Newsweek's Scores

  • Movies
  • TV
For 1,044 reviews, this publication has graded:
  • 58% higher than the average critic
  • 3% same as the average critic
  • 39% lower than the average critic
On average, this publication grades 4.9 points higher than other critics. (0-100 point scale)
Average Movie review score: 68
Highest review score: 100 Munich
Lowest review score: 0 Down to You
Score distribution:
1044 movie reviews
  1. Summer hasn't arrived, but the funniest riff on a summer movie genre has already landed.
  2. Watching Moore battle the heavy odds may be formulaic fun, but it's genuine fun, and the formula is classic.
  3. Full of bravura moments and high-wire performances.
    • Newsweek
  4. The payoff comes at the end, when the myriad threads pull together with a shock like a noose tightening around your neck. Built with old-fashioned craftsmanship, Lone Star is not a movie you'll quickly forget. [8 July 1996, p.64]
    • Newsweek
  5. By sticking resolutely to the facts of the most amazing rescue mission of all time, the movie builds tremendous suspense, even though most people will know how it came out.
  6. A great horror movie is like a good shrink--and a lot cheaper, too. It purges us through petrification. That horror movie, thankfully, has arrived. It's called The Orphanage," and it is seriously scary.
  7. The beauty of this extremely clever movie, directed with fleet, robust theatricality by John Madden, is how deftly it manages to work on multiple levels.
  8. It has the feel of a classic coming-of-age story. It's the sleeper of the summer.
  9. Tropic Thunder is the funniest movie of the summer--so funny, in fact, that you start laughing before the film itself has begun.
  10. Filled with funny, gritty Tarantino lowlife gab and a respectable body count, but what is most striking is the film's gallantry and sweetness. Tarantino hits some new and touching notes with Grier and Forster.
  11. Desplechin is an inspired impurist. His Christmas Tale is untidy, overstuffed and delicious: a genuine holiday feast.
  12. The movie puts us in Maria's shoes, taking us step by suspenseful step through her physical and spiritual ordeal.
  13. It sounds grimmer than it plays, thanks to Jenkins's sardonic, deadpan humor and the superb cast, who invest these damaged characters with rich, flawed, hilarious humanity. This bittersweet X-ray of American family dynamics may not be a Hallmark-card notion of a holiday movie, but it's one any son or daughter can take to heart.
  14. World Trade Center celebrates the ties that bind us, the bonds that keep us going, the goodness that stands as a rebuke to the horror of that day. Perhaps, in the future, the times will call for more challenging, or polemical, or subversive visions. Right now, it feels like the 9/11 movie we need.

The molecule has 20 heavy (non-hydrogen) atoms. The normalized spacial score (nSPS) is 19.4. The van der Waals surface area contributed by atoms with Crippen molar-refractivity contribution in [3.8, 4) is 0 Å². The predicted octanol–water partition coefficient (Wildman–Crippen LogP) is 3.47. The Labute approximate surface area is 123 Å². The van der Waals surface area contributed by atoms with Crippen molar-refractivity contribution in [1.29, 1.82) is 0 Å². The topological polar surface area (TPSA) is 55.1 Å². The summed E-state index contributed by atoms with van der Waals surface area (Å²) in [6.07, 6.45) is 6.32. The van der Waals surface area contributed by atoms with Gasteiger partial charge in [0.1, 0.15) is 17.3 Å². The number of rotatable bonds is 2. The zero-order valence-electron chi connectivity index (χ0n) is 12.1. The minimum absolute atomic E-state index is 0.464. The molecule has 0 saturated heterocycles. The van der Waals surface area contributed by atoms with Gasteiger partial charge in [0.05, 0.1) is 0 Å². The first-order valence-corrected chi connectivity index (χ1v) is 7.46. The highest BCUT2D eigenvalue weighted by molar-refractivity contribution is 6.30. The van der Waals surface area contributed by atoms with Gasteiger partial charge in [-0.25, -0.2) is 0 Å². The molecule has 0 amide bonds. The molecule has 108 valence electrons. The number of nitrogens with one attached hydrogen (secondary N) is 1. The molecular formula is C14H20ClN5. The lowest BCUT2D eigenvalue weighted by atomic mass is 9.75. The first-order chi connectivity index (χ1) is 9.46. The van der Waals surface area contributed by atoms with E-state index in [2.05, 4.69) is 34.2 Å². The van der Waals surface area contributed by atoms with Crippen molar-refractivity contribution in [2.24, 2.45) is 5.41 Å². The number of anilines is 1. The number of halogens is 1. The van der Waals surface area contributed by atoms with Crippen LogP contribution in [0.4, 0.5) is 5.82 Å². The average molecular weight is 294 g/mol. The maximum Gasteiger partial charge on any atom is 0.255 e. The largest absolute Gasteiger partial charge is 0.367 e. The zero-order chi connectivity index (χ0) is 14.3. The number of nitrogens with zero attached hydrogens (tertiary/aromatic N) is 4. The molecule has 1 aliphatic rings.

15. Forest Whitaker, uncorking the power that he usually holds in check, gives a chilling, bravura performance as Ugandan tyrant Idi Amin, whose bloody regime slaughtered more than 300,000 people. This intelligent, sometimes gruesome thriller is based on a novel by Giles Foden.
  16. The images of war that Folman and his chief illustrator, David Polonsky, conjure up have a feverish, infernal beauty. Dreams and reality jumble together.
  17. A hauntingly beautiful tone poem.
  18. The movie's slight, anecdotal structure is deceptive; you wouldn't guess how big an emotional wallop it packs.
  19. This delightful film, with its surprising depth charges of emotion, has the feel of a movie that's going to lodge itself in the public's affections for a long time to come.
    • Newsweek
  20. This indie, a sweet, tart and smart satire about a family of losers in a world obsessed with winning, is an authentic crowd pleaser. There's been no more satisfying American comedy this year.
    • 90 Metascore
    • 90 Critic Score
    The vocal performances are a blast, Hunter's and Lee's in particular. The animation of the villain's tropical isle is stunning.
  21. The mordant, deadpan humor that streaks through Dead Man is echt Jarmusch, but it's in the service of his most mysterious and deeply felt movie, a meditation on death and transfiguration that, by the end, has thrown off the protective veil of irony. [03 Jun 1996, Pg.75]
    • Newsweek
  22. This Superman, which infuses its action with poetry, soars as a love story filled with epic yearnings, thwarted desires and breathtaking imagery.
  23. Ruthless People is a tight, vulgar, low-down black farce that starts funny and, wonder of wonders, gets funnier as it goes. [30 June 1986, p.59]
    • Newsweek
  24. Comedy and suspense, satire and shame are all mashed together--with breezy confidence.
    • 70 Metascore
    • 90 Critic Score
    A Walk on the Moon not only effectively captures the emotional development of all its characters, but it also neatly encapsulates the tumult of the 60s.
  25. Barry Sonnenfeld's bouncy, immensely likable adaptation.
  26. Face/Off is a summer movie extraordinaire: violent, imaginative, crazily funny and, oddly moving. Hollywood has finally wised up and let Hong Kong auteur John Woo strut his stuff in all its undiluted, over-the-top glory.
  27. This is the most personal, deeply felt film from the gifted director of "Under the Sand" and "Swimming Pool." Ozon leaches his melodrama of all sentimentality, and moves us all the more.
  28. There hasn't been a studio movie as unapologetically adult, sophisticated, and nuanced as Up in the Air in some time.

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